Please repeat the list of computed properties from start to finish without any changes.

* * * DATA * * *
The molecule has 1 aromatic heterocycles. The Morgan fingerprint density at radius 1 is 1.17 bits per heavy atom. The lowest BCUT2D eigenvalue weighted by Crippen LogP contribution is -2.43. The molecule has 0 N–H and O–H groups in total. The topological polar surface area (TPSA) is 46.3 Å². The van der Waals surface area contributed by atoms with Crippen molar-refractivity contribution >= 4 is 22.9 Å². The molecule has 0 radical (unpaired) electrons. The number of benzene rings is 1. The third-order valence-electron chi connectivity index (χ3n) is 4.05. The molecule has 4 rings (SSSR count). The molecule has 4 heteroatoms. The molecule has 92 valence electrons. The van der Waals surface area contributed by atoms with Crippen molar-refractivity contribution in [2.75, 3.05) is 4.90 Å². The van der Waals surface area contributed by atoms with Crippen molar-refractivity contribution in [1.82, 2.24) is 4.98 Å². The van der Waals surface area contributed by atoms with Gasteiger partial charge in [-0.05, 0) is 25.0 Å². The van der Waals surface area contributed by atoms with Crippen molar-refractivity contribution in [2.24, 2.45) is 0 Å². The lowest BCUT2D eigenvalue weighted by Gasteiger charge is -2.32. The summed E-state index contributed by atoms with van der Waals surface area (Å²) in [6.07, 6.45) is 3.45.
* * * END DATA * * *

The molecule has 1 aromatic heterocycles. The Morgan fingerprint density at radius 1 is 1.17 bits per heavy atom. The lowest BCUT2D eigenvalue weighted by Crippen LogP contribution is -2.43. The molecule has 0 N–H and O–H groups in total. The topological polar surface area (TPSA) is 46.3 Å². The van der Waals surface area contributed by atoms with Crippen molar-refractivity contribution >= 4 is 22.9 Å². The molecule has 0 radical (unpaired) electrons. The number of benzene rings is 1. The third-order valence-electron chi connectivity index (χ3n) is 4.05. The molecule has 4 rings (SSSR count). The molecule has 4 heteroatoms. The molecule has 92 valence electrons. The van der Waals surface area contributed by atoms with Crippen molar-refractivity contribution in [2.75, 3.05) is 4.90 Å². The van der Waals surface area contributed by atoms with Crippen molar-refractivity contribution in [1.82, 2.24) is 4.98 Å². The van der Waals surface area contributed by atoms with Gasteiger partial charge in [-0.05, 0) is 25.0 Å². The van der Waals surface area contributed by atoms with Crippen molar-refractivity contribution in [2.24, 2.45) is 0 Å². The lowest BCUT2D eigenvalue weighted by Gasteiger charge is -2.32. The summed E-state index contributed by atoms with van der Waals surface area (Å²) in [6.07, 6.45) is 3.45.